And I didn't. Mile 8 - 7:15 - even with a little hill in there. It really is a very small hill, but it comes at a very bad time and can definitely take the wind out of your sails. I kept pushing, though, knowing that mile 9 was right around the corner. When I heard the beep for mile 9, I looked down to see 7:13 on my watch. The thought that went through my head at that point was - "well, that explains why this hurts so much."
Then it was time to ignore the watch and just run. Like I tell myself in every race - it doesn't matter what the watch says at that point - the last mile is just about pouring your heart and soul into it and running as fast as you can, and it will either be good enough, or it won't - but I don't need a watch to tell me when I'm doing that. I know full well when I'm giving it my absolute all, and that's exactly what I did, and it did turn out to be good enough - good enough for a 7:04 mile 10, a 1:14:11 finish, and a PR.
There is no doubt in my mind that I left it all on the course for this race. I ran the absolute best race I was capable of running, and I'm pleased with the results. I always wish I could have run faster, but I'm happy that I was able to run as fast as I did - and as fast as I thought I would be able to run.
I'm even more pleased, though, with the fact that my splits were so incredibly consistent. Even pacing is not an easy thing to pull off, and it's always great when you're able to do it. And to top it off with negative splits for those last 3 miles - that's just the icing on the cake.
I love this race, and I love that I've set a new PR every single year that I've run it. The 10-mile distance is a fun one, and a great challenge, and I'm glad to have this event to test myself at this distance once a year.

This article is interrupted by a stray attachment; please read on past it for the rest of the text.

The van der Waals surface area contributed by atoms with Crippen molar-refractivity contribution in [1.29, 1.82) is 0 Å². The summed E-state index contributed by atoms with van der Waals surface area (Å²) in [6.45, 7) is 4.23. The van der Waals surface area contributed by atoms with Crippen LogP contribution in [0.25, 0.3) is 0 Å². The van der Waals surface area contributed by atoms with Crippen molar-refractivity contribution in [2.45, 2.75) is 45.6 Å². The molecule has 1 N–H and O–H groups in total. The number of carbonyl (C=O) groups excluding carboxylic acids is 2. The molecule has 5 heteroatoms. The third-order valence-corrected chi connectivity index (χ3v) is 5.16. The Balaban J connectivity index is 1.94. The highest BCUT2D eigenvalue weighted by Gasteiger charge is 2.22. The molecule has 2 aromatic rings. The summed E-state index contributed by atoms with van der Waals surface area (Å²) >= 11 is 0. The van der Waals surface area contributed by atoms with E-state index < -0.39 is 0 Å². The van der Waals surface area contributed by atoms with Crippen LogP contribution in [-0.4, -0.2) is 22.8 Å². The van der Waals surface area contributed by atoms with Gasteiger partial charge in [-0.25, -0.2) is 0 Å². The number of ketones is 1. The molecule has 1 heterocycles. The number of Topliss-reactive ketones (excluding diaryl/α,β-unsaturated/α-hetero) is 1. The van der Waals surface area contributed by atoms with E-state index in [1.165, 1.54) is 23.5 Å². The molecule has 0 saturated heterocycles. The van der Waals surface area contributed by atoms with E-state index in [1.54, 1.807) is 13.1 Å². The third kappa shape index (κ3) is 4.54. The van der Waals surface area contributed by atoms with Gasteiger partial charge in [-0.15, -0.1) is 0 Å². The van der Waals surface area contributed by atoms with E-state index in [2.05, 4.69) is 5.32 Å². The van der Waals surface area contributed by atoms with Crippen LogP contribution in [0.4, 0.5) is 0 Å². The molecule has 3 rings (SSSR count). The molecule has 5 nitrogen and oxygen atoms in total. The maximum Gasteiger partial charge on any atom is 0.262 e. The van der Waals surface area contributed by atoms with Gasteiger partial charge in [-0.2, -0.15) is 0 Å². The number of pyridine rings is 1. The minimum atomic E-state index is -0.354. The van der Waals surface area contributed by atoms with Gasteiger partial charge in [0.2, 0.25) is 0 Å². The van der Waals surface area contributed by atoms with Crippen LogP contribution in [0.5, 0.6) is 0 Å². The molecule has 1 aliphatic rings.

The final numbers -
1:14:11 (official times say I ran 1:14:23, but I am going by my Garmin, because I know I started and stopped it the second I crossed the mats, and what was posted as my official time is actually my gun time, not my chip time - so when I run next year, 1:14:11 will be the time to beat)
6 of 330 in my age group
292 of 2881 overall
Another great year, and one of the highlights of my summer racing, but I'm also glad it's done, because now that this race and Jamestown are behind me, it's time to move on. Philly training begins next week, and I'm incredibly nervous, but incredibly excited, too.
I hemmed and hawed about creating my own training plan, but in the end, I decided to stick with the tried and true, and am returning to Run Less, Run Faster. But this time, the goal time is a rather scary 3:25.
Three hours and 25 minutes. Which equals a 7:50 pace. For 26.2 miles. It's daunting.
But I honestly believe it's within reach. I wouldn't go after it if I didn't.
And as I think about how scary (but exciting) that sounds to me right now, I can't help but think about how the 3:45 I was aiming for in Hartford 3 years ago felt exactly the same. It seems crazy to me to think about how far I've come in just a few years, yet I can still remember precisely what it felt like when I stood in downtown Hartford on that chilly race morning, looking at the arch that I'd finish under a few hours later.
I was driving around doing errands today, listening to music in the car, and I had hit shuffle on my iPhone and "Lose Yourself" by Eminem came on - a song I haven't heard in years, but a song that was at the top of my playlist for Hartford, and the song that I listened to as I stood waiting around for the race to start that morning 3 years ago.
And when it came on today, and I heard the words that resonated with me so much that year, and that almost instantly turned my nervous anxiety into fierce determination, I was covered with goosebumps. "So here I go it's my shot, feet fail me not, this may be the only opportunity that I got."
Yes, I know this isn't necessarily the only opportunity I'll ever have to go after a 3:25 marathon, just like that wasn't my only opportunity to go after a BQ - but at that moment, and at this moment, it's good to think of it that way. This is my shot, and I need to go after it with everything I've got.
It may be hard for some people to understand how passionate I am about my goals. I know I'll never win a race, and I'll never be anything other than a recreational runner - but when I look back and see those race results, and that tangible proof that I can accomplish so much more than I ever would have thought possible - there's just so much pride and joy and satisfaction in that; it's difficult to put into words.
So now the journey begins again. The journey to my sixth marathon finish line - in a new city, and hopefully with a new PR. I've got my work cut out for me, and it isn't going to be easy - but that hasn't stopped me yet.